There are times when people become spiritually wounded even after becoming born-again Christians. Some spiritual wounds can be unintentional by a family member, a Christian friend or even a Christian leader. Some are the result of personality conflicts between Christians. Some hurts are perceived when there has been no offense. However, to be clear, sometimes Christian intentionally wound other Christians. People, even Christians, are not exempted from hurting others.
No matter how a puncture to the soul gets there, it still hurts! However, before any restoration and healing can occur, the wounded believer must forgive the person or persons who inflicted the wound or wounds. Forgiveness must occur to start the healing process. If you do not forgive, demonic oppression from the enemy of your soul, can cause the wound to fester and that could result in a spirit of rejection, bitterness or other demonic oppression. John 10:10 states that thief (the devil) comes only to steal, kill, and destroy. That is his job. Forgiveness prevents that demonic influence and shortens the healing process. In addition to that, forgiveness activates the second half of John 10:10 which states, “Jesus came so that you may have life, and that you may have it (life) more abundantly.”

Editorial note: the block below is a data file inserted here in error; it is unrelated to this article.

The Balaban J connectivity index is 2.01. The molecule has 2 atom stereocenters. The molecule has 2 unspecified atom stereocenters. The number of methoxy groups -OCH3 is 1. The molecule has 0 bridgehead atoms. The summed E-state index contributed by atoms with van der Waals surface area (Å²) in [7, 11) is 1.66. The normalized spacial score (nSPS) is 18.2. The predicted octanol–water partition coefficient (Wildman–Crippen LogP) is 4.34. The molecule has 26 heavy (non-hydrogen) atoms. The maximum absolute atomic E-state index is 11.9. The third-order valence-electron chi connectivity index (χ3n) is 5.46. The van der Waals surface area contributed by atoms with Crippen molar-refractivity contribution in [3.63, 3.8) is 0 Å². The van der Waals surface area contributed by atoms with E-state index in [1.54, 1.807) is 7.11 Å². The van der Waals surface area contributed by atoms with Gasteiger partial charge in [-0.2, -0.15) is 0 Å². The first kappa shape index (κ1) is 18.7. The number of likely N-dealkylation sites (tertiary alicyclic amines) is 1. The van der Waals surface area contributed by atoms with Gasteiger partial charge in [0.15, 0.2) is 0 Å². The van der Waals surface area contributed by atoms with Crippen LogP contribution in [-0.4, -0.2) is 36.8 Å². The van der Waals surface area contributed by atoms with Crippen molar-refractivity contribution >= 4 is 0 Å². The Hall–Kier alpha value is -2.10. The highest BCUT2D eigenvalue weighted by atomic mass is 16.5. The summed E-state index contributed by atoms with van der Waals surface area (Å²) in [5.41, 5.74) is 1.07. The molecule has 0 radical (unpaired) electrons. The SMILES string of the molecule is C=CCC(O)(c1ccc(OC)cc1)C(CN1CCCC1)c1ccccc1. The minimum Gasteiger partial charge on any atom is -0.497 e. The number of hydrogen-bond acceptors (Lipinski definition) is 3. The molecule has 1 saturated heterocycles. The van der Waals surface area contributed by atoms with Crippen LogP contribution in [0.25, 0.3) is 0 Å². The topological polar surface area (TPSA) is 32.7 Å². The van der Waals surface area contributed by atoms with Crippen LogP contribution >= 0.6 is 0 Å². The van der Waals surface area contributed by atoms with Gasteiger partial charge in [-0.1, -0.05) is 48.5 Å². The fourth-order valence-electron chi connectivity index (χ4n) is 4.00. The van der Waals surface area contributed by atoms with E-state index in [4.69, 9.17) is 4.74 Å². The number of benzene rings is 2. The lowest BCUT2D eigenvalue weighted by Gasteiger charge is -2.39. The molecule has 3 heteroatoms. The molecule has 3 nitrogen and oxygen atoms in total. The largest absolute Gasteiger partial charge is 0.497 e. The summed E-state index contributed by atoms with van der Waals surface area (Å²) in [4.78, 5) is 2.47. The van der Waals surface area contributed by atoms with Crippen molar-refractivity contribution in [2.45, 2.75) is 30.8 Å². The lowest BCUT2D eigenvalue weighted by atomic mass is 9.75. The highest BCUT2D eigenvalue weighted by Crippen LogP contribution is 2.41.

David is a biblical example of a person who received hurts, numerous times from sources that were least expected. He was mistreated by his family members. In one instance when Samuel in 1 Samuel 16 came to anoint David as King, Jesse paraded seven of his sons before Samuel and God told Samuel they were not the one. So Samuel asked Jesse if he had any other sons. Jesse then replied, “ There is still the youngest, but he is tending the sheep.” Samuel told Jesse to send for David. God confirmed that David was the one and Samuel anointed David to be the next king. David had been dissed by his own father—that must have hurt! The Bible, however, does not record that David harbored anger or unforgiveness toward his father or any other family members.